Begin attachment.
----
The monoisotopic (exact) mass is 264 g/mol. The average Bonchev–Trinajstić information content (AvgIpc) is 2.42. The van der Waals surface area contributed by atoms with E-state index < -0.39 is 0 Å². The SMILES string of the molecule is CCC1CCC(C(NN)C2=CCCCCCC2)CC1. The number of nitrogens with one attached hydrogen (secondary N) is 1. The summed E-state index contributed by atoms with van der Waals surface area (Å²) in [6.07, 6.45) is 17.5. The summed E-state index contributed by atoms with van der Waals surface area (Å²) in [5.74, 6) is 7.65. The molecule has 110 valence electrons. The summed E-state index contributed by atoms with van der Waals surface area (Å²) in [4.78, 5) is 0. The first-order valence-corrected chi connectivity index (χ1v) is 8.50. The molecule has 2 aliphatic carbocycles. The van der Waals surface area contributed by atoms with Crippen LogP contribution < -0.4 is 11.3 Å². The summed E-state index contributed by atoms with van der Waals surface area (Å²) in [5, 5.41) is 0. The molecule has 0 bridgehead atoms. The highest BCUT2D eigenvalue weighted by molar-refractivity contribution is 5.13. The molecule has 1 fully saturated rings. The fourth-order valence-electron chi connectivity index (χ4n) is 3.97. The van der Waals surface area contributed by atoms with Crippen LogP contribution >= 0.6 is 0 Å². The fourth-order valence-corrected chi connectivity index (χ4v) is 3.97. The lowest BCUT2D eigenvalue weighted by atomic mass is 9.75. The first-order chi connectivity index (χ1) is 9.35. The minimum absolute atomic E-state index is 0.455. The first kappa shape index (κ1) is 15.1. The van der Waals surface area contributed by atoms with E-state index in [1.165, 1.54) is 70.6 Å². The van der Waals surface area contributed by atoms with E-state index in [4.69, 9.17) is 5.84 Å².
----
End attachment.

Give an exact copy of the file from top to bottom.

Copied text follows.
The monoisotopic (exact) mass is 264 g/mol. The average Bonchev–Trinajstić information content (AvgIpc) is 2.42. The van der Waals surface area contributed by atoms with E-state index < -0.39 is 0 Å². The SMILES string of the molecule is CCC1CCC(C(NN)C2=CCCCCCC2)CC1. The number of nitrogens with one attached hydrogen (secondary N) is 1. The summed E-state index contributed by atoms with van der Waals surface area (Å²) in [6.07, 6.45) is 17.5. The summed E-state index contributed by atoms with van der Waals surface area (Å²) in [5.74, 6) is 7.65. The molecule has 110 valence electrons. The summed E-state index contributed by atoms with van der Waals surface area (Å²) in [4.78, 5) is 0. The first-order valence-corrected chi connectivity index (χ1v) is 8.50. The molecule has 2 aliphatic carbocycles. The van der Waals surface area contributed by atoms with Crippen LogP contribution < -0.4 is 11.3 Å². The summed E-state index contributed by atoms with van der Waals surface area (Å²) in [5, 5.41) is 0. The molecule has 0 bridgehead atoms. The highest BCUT2D eigenvalue weighted by molar-refractivity contribution is 5.13. The molecule has 1 fully saturated rings. The fourth-order valence-electron chi connectivity index (χ4n) is 3.97. The van der Waals surface area contributed by atoms with Crippen LogP contribution >= 0.6 is 0 Å². The fourth-order valence-corrected chi connectivity index (χ4v) is 3.97. The lowest BCUT2D eigenvalue weighted by atomic mass is 9.75. The first-order chi connectivity index (χ1) is 9.35. The minimum absolute atomic E-state index is 0.455. The first kappa shape index (κ1) is 15.1. The van der Waals surface area contributed by atoms with E-state index in [1.165, 1.54) is 70.6 Å². The van der Waals surface area contributed by atoms with E-state index in [4.69, 9.17) is 5.84 Å².